• [0115]
    When the sheet of optical effect material 12 c is wrapped about the floral grouping 100 as shown in FIG. 17, the decorative wrapper 108 is provided with a conical configuration having an open upper end 110 and an open lower end 112. The decorative wrapper 108 covers a portion of the bloom portion 102 of the floral grouping 100 and a portion of the stem portion 104 of the floral grouping 100 extends through the open lower end 112 of the decorative wrapper 108. The decorative wrapper 108 is tightly wrapped about the stem portion 104 of the floral grouping 100. The bonding material 30 c on the sheet of material 12 c of the sheet of optical effect material 10 c may contact and engage some of the stem portion 104 of the floral grouping 100 to cooperate in securing the decorative wrapper 108 tightly about the stem portion 104 and to prevent the floral grouping 100 from slipping or moving within the decorative wrapper 108.
  • [0116]
    At least a portion of the floral grouping 100 is disposed within the decorative wrapper 108. In some applications, the stem portion 104 of the floral grouping 100 extends through the open lower end 112 of the wrapper 108, as described before. In other applications, the stem portion 104 does not extend through the open lower end 112 of the decorative wrapper 108. In some applications, the decorative wrapper 108 is tightly wrapped about the stem portion 104 of the floral grouping 100 and the bloom portion 102 of the floral grouping 100 is disposed near the open upper end 110 of the decorative wrapper 108 so that the bloom portion 102 of the floral grouping 100 is visible via the open upper end 110 of the decorative wrapper 108. In some instances, the bloom portion 102 of the floral grouping 100 may extend beyond the open upper end 110 of the decorative wrapper 108. In some applications, the upper end 110 of the decorative wrapper 108 may be closed if desired. In some applications, the lower end 112 of the decorative wrapper 108 may be closed if desired.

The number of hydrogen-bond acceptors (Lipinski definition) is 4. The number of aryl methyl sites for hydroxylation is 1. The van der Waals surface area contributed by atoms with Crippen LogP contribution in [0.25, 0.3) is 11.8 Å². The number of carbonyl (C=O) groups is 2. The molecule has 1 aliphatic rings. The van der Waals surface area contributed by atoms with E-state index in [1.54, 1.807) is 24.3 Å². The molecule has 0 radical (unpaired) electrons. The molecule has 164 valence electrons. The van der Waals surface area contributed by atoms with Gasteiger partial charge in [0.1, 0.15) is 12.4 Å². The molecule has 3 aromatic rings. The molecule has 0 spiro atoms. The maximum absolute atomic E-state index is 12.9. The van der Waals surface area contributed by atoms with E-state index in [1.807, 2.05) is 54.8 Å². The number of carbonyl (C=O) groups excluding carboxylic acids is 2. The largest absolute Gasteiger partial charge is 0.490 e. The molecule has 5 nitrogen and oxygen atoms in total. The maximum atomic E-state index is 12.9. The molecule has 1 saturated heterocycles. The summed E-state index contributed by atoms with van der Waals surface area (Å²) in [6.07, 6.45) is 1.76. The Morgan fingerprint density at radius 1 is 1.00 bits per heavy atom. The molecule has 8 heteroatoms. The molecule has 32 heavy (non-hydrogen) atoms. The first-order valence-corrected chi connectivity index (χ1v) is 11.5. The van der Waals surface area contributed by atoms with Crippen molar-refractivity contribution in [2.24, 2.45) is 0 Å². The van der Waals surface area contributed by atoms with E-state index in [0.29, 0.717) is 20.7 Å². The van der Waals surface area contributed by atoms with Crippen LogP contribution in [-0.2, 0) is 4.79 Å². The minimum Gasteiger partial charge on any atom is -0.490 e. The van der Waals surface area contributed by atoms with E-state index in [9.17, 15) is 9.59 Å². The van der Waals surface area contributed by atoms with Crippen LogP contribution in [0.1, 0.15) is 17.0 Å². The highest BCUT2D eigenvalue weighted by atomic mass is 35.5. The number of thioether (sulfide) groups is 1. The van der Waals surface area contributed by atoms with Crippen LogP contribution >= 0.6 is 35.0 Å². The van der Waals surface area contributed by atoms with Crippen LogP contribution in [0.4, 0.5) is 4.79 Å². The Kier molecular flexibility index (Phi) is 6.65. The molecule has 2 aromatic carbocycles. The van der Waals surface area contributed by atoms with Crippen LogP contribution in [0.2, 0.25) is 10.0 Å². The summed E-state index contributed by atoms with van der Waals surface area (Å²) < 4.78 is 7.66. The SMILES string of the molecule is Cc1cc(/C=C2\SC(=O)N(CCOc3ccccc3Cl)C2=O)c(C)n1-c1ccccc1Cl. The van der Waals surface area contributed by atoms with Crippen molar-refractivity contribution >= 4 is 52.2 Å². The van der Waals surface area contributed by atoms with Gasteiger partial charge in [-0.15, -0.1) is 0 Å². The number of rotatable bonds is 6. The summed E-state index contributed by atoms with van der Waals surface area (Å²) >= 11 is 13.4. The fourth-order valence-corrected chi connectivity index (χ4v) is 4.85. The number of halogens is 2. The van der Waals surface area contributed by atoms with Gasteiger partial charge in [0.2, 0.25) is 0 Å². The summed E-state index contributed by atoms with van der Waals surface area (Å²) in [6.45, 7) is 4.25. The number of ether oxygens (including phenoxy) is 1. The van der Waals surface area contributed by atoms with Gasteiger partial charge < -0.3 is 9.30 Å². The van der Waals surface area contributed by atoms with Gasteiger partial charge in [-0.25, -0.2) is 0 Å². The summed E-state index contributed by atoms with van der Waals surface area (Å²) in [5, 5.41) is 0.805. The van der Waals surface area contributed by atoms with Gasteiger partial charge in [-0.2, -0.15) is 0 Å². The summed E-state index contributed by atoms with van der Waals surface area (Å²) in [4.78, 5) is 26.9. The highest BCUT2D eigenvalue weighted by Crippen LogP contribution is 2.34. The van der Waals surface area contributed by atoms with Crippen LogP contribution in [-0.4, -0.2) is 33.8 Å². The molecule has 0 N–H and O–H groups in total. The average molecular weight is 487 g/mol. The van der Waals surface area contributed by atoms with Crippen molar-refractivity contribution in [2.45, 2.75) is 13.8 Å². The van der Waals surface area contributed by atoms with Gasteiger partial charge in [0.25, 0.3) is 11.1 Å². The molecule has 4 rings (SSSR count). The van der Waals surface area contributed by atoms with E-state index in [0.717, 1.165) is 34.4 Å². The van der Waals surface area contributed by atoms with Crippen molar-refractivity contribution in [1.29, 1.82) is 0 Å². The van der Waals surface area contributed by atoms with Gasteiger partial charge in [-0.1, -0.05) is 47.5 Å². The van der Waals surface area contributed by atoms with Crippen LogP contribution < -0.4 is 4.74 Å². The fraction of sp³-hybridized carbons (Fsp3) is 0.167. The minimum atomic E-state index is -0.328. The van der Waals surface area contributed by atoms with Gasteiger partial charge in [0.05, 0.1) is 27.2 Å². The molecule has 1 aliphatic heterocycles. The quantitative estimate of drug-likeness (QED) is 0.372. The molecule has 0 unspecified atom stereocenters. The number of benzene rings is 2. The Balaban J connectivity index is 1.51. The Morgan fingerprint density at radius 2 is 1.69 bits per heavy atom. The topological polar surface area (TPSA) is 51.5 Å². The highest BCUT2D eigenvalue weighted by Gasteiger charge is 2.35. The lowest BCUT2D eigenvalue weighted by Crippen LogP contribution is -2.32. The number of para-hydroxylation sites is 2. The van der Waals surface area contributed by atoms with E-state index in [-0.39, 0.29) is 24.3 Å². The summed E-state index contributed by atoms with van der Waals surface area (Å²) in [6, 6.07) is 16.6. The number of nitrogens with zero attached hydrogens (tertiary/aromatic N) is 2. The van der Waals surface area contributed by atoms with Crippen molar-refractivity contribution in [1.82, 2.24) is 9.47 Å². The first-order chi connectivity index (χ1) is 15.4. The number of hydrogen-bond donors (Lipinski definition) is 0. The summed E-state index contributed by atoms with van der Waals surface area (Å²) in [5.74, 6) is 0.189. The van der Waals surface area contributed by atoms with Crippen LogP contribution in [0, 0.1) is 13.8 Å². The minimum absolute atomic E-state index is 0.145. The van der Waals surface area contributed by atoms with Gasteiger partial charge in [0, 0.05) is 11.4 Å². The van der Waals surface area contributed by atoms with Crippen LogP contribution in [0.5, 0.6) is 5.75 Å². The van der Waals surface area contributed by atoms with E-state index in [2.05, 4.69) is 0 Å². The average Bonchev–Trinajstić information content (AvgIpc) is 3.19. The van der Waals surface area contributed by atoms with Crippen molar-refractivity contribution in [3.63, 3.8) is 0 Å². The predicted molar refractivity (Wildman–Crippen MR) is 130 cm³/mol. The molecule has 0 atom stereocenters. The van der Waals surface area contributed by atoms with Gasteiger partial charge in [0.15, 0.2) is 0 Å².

• [0117]
    The sheet of material 12 c of the optical effect material 10 c may also be wrapped about the floral grouping 100 to form a cylindrically shaped decorative cover or wrapper 114 as shown in FIG. 18 or any other shape decorative wrapper if desired in a particular application. U.S. Pat. No. 5,181,364, entitled “Wrapping A Floral Grouping With Sheets Having An Adhesive Or Cohesive Material Applied Thereto”, issued to Weder et al. on Jan. 26, 1993, which has been incorporated by reference herein above, discloses methods of wrapping a floral grouping in a cylindrically-shaped wrapper.